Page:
Although the Island’s only political party are yet to name all of the candidates standing under their manifesto, chairman Deputy Sam Mézec has confirmed that they have a dozen party members who will be standing in May’s election.
Deputy Mézec, who is giving up his seat in St Helier No 2 to seek a Senatorial mandate, said the States needed ‘new leadership’ to break away from the ‘internal bickering’ that has dominated the last six years of government.
Currently, the party have three sitting States Members – Deputy Mézec is joined by Deputies Geoff Southern and Montfort Tadier – but the party chairman believes the upcoming election could see Reform Jersey increase their numbers.
Robert Ward, president of the Jersey branch of the National Union of Teachers, is the only new Reform Jersey candidate confirmed so far. He will be seeking election in Deputy Mézec’s current St Helier district.
Deputy Mézec said: ‘Reform Jersey has 12 candidates signed off, but we still have applications to process so will hopefully have more. We want to increase our numbers in the States so that we can hold more sway in the direction of government and get as much as possible of our manifesto implemented.
‘I believe we have been a really effective opposition and have robustly held the government to account over the last few years, whilst getting a significant number of proposals adopted, such as the Living Wage and free passes for disabled Islanders.’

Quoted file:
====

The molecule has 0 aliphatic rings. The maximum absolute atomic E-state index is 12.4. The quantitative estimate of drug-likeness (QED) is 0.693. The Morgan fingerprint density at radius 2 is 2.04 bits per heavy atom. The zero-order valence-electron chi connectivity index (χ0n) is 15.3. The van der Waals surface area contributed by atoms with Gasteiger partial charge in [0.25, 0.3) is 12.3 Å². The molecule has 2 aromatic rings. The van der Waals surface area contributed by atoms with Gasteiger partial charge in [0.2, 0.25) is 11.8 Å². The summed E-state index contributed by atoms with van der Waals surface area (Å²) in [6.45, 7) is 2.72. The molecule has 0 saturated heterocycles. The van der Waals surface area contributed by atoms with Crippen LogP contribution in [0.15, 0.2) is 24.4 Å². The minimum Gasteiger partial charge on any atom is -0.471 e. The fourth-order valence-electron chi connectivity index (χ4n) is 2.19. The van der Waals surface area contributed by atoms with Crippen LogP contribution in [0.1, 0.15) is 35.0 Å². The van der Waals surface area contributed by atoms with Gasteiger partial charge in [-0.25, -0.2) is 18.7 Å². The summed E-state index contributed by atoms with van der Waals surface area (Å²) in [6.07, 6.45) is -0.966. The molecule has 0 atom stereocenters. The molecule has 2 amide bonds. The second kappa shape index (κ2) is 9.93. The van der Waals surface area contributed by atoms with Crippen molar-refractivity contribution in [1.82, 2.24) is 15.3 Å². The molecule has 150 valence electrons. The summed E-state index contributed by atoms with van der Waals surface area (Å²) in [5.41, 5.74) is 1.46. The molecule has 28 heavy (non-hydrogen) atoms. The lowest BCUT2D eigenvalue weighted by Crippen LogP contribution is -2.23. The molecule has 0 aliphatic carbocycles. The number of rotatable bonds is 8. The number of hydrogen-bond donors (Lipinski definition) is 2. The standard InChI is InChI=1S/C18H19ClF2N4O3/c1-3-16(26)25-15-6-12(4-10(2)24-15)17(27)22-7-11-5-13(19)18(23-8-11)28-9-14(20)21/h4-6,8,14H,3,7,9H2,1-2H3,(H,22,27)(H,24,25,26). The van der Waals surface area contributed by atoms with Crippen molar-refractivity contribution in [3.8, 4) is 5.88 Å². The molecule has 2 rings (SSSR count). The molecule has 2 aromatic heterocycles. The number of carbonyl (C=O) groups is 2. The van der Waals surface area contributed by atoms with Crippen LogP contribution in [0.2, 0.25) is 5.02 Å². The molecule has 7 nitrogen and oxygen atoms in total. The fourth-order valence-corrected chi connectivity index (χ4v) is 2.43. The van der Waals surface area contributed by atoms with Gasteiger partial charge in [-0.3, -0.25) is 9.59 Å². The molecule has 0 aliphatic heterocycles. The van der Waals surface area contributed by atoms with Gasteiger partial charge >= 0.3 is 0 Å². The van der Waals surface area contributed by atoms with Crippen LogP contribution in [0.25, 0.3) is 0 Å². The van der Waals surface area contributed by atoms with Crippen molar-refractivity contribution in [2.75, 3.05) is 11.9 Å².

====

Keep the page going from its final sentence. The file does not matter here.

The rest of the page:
And he issued a warning to the next Chief Minister that the States needed to be more politically inclusive, allowing backbenchers to take a more prominent role in shaping Island policy.
He added: ‘In the next term we want to play a full, constructive role in government. The last few years have been characterised by internal bickering, dysfunctional administration and a failure to find adequate solutions to the problems ordinary Islanders are facing in their lives.
‘We believe this can only really be solved by introducing new leadership which is more inclusive than what we have had for the last six years.
‘I am standing for Senator because I want every Islander to have the chance to vote for change – I have no interest in shouting from the sidelines. I want to be at the forefront of implementing policies to improve the standard of living for Islanders.
‘If the public want this and choose to elect me, then I will stand for a ministerial role, but my condition to the next Chief Minister will be that they must be more politically inclusive and they must have top of the government agenda the aim of improving the standard of living here.’
Islanders will head to the polls to choose the next Assembly on Wednesday 16 May.